- an understanding of how citizens can influence decision-making through the democratic process;
- an appreciation that living under the rule of law protects individual citizens and is essential for their wellbeing and safety;
an understanding that there is a separation of power between the executive and the judiciary, and that while some public bodies such as the police and the army can be held to account through Parliament, others such as the courts maintain independence;
- an understanding that the freedom to choose and hold other faiths and beliefs is protected in law;
- an acceptance that other people having different faiths or beliefs to oneself (or having none) should be accepted and tolerated, and should not be the cause of prejudicial or discriminatory behaviour; and
- an understanding of the importance of identifying and combatting discrimination.
It is not necessary for schools or individuals to ‘promote’ teachings, beliefs or opinions that conflict with their own, but nor is it acceptable for schools to promote discrimination against people or groups on the basis of their belief, opinion or background.
(Promoting Fundamental British Values DfE Nov 2014)
In short these are to be delivered through Spiritual, Moral, Social and Cultural development and are according to Ofsted in September 2015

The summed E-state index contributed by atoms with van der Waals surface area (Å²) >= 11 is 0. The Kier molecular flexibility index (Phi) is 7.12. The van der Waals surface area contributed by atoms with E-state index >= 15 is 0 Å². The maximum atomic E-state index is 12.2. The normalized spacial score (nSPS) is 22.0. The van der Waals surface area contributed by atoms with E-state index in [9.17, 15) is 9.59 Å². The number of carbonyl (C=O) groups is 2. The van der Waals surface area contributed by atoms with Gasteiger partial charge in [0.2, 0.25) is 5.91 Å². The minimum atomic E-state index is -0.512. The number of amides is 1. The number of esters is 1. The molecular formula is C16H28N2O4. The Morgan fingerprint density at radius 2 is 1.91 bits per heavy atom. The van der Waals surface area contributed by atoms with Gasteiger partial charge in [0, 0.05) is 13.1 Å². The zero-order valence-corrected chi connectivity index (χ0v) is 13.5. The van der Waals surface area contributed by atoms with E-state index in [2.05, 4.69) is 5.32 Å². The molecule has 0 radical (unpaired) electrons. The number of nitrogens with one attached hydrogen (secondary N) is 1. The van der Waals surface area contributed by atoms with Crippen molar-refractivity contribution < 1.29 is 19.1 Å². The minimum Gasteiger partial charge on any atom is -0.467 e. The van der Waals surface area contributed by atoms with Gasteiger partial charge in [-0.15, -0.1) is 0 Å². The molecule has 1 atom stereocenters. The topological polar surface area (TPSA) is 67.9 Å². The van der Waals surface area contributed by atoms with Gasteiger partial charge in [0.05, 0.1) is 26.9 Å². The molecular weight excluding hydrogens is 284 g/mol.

According to Ofsted, ‘fundamental British values’ are:
the rule of law
mutual respect for and tolerance of those with different faiths and beliefs and for those without faith.
School Inspection Handbook from September 2015
Now back in 2009 the National Society launched the Christian Values for Schools website and it has undoubtedly been a significant help to schools exploring these themes. So you own Barlow Church School publishes its values as
The gifts of truthfulness, friendship, trust, peace, courage perseverance, compassion, service, humility, respect and reverence, responsibility, wisdom, hope, creativity, forgiveness, generosity and justice are the values we want our children to leave with.
Our Christian values | Barlow Church of England Primary School